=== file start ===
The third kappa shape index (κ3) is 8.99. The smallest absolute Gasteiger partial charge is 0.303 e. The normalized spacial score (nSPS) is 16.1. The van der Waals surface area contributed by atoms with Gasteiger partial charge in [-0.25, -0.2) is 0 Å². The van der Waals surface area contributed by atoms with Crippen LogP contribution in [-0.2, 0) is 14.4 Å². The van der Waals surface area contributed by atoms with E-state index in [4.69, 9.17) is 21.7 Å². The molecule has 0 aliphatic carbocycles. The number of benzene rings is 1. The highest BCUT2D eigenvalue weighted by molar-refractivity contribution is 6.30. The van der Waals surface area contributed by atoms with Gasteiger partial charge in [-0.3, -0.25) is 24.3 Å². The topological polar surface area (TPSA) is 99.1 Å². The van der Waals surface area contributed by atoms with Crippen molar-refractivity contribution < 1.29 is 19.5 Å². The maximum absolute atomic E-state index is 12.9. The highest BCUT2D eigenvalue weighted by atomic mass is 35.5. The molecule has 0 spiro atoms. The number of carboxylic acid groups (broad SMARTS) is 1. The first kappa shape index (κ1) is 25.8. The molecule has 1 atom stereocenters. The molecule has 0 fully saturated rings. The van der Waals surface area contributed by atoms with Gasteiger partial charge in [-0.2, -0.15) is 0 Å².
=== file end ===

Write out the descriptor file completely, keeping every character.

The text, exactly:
The third kappa shape index (κ3) is 8.99. The smallest absolute Gasteiger partial charge is 0.303 e. The normalized spacial score (nSPS) is 16.1. The van der Waals surface area contributed by atoms with Gasteiger partial charge in [-0.25, -0.2) is 0 Å². The van der Waals surface area contributed by atoms with Crippen LogP contribution in [-0.2, 0) is 14.4 Å². The van der Waals surface area contributed by atoms with E-state index in [4.69, 9.17) is 21.7 Å². The molecule has 0 aliphatic carbocycles. The number of benzene rings is 1. The highest BCUT2D eigenvalue weighted by molar-refractivity contribution is 6.30. The van der Waals surface area contributed by atoms with Gasteiger partial charge in [-0.3, -0.25) is 24.3 Å². The topological polar surface area (TPSA) is 99.1 Å². The van der Waals surface area contributed by atoms with Crippen molar-refractivity contribution < 1.29 is 19.5 Å². The maximum absolute atomic E-state index is 12.9. The highest BCUT2D eigenvalue weighted by atomic mass is 35.5. The molecule has 0 spiro atoms. The number of carboxylic acid groups (broad SMARTS) is 1. The first kappa shape index (κ1) is 25.8. The molecule has 1 atom stereocenters. The molecule has 0 fully saturated rings. The van der Waals surface area contributed by atoms with Gasteiger partial charge in [-0.2, -0.15) is 0 Å².